As other aspirants eyeing the Nakuru governor seat use billboards, vehicles and posters to campaign, 26-year-old Ibrahim Karanja moves around on his bicycle.
Mr Karanja wakes up at 6am and starts cycling to several places within the county on a meet the people tour.
While other hopefuls have billboards placed in strategic locations across the county’s 11 constituencies, he has none except one poster mounted on his bicycle.
Other aspirants eyeing the seat are Governor Lee Kinyanjui, former Senator James Mungai, Gidraph Mwangi, businessmen Stanley Karanja, Senator Susan Kihika and Elijah Karanja.
Mr Karanja, a teacher, holds a Bachelor’s Degree in Education, Mathematics and Biology from Chuka University. He is currently pursuing Masters in Leadership.
The Standard caught up with him on Saturday morning as he was cycling along the busy Kenyatta Avenue in Nakuru town.
On the bicycle is a portable public address system with a pre-recorded message pleading with the residents to vote for him. “I am the son of a mama mboga from Elburgon and I do not have any money to campaign. I decided to use my bicycle to campaign because I believe in my manifesto and myself,” he told The Standard.
Mr Karanja, who is vying as an Independent candidate hopes that his friends, family and supporters will help him raise the Sh25,000 fees required by the Independent Electoral and Boundaries Commission (IEBC) to vie for the governor’s seat.
He revealed that he has raised the Sh2,500 fees required for clearance to vie as an independent candidate.
Mr Karanja called for sanity in campaigns, noting that many aspirants use a lot of money during campaigns, raising questions of how they intend to recover the same.
He opted to vie for governorship despite being advised to go for MCA seat. The aspirant promised to address issues affecting youth and women, especially unemployment.
Mr Karanja promised to set up Saccos to enable youth access loans to start businesses.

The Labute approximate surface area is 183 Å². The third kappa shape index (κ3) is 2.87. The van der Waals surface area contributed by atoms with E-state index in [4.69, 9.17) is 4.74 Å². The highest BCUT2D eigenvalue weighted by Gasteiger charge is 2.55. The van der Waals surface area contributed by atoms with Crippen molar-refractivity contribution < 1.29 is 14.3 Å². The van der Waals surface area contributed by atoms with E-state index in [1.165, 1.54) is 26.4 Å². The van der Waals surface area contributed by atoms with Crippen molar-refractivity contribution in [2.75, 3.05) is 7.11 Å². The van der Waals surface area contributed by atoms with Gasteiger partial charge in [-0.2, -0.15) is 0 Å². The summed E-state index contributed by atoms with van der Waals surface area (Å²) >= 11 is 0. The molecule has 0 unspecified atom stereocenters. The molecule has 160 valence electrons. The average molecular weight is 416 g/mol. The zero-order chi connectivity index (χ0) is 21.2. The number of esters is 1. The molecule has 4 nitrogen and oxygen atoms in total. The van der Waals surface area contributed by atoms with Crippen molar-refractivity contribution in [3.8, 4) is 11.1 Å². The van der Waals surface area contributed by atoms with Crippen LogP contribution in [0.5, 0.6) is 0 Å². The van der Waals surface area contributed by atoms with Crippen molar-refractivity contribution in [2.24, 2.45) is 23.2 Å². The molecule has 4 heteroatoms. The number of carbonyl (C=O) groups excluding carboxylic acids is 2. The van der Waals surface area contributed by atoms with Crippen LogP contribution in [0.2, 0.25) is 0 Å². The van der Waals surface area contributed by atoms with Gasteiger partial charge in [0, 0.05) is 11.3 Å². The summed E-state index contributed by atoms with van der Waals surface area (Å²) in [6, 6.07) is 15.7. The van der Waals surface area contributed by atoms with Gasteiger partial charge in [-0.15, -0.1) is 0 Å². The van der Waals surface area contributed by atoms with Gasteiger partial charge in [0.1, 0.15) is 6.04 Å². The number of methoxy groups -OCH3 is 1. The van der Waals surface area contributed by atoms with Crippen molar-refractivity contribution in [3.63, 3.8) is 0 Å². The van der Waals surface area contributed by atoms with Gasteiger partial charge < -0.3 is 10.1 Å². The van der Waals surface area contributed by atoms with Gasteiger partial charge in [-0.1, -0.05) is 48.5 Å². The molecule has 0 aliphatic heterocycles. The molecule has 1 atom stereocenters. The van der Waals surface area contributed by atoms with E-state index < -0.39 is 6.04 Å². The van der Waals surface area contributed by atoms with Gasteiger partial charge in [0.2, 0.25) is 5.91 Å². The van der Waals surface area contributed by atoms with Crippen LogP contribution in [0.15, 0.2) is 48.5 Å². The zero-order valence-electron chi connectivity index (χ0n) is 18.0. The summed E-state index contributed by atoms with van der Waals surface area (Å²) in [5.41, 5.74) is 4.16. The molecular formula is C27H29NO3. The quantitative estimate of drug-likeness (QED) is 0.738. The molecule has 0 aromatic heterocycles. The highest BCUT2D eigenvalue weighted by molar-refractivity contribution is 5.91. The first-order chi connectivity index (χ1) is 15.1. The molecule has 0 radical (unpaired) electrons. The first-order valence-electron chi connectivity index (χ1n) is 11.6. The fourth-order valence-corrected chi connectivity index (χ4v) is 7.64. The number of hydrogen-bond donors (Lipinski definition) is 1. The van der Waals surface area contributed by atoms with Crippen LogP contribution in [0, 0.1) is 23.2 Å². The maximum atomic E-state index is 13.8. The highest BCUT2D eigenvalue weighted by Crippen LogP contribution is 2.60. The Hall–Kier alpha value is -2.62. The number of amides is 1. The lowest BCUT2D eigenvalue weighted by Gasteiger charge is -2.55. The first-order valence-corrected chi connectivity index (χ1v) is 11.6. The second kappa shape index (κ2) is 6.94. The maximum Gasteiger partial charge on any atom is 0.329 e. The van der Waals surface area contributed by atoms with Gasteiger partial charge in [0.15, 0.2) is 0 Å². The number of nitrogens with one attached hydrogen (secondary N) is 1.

“My government will give youth a window of seven to eight months where they will not pay for licences because it is burdening,” he said.
He noted that a graduate who wants to start a business in the county feels burdened by the capital, stock, rent, and at the same time licences.
“How can the county government be on the neck of a youth who is struggling to get capital to start a business and is still struggling to pay rent, instead of giving them time to be stable,” he questioned.
Mr Karanja believes Wanjiku has the final say and even though he respects those deemed frontrunners in the race, he is sure that their money and support from top politicians is nothing without Wanjiku’s approval.
“I have faced a lot of criticism, especially over my age, lack of money and being unpopular in the county. However, I know that if elected, I will be indebted to Nakuru residents because they would have elected me despite being broke,” he said.
Karanja is also seeking support through social media.
Mr Derick Okumu, a resident, said that as a youth, the aspirant has challenged him not to depend on handouts to develop himself.
“We can still be creative and grow without necessarily having money,” he said.
He urged the youth to interrogate aspirants’ manifestos first instead of being swayed by handouts during campaigns.
As Mr Karanja does another round within the town, he is confident that his voice is being heard.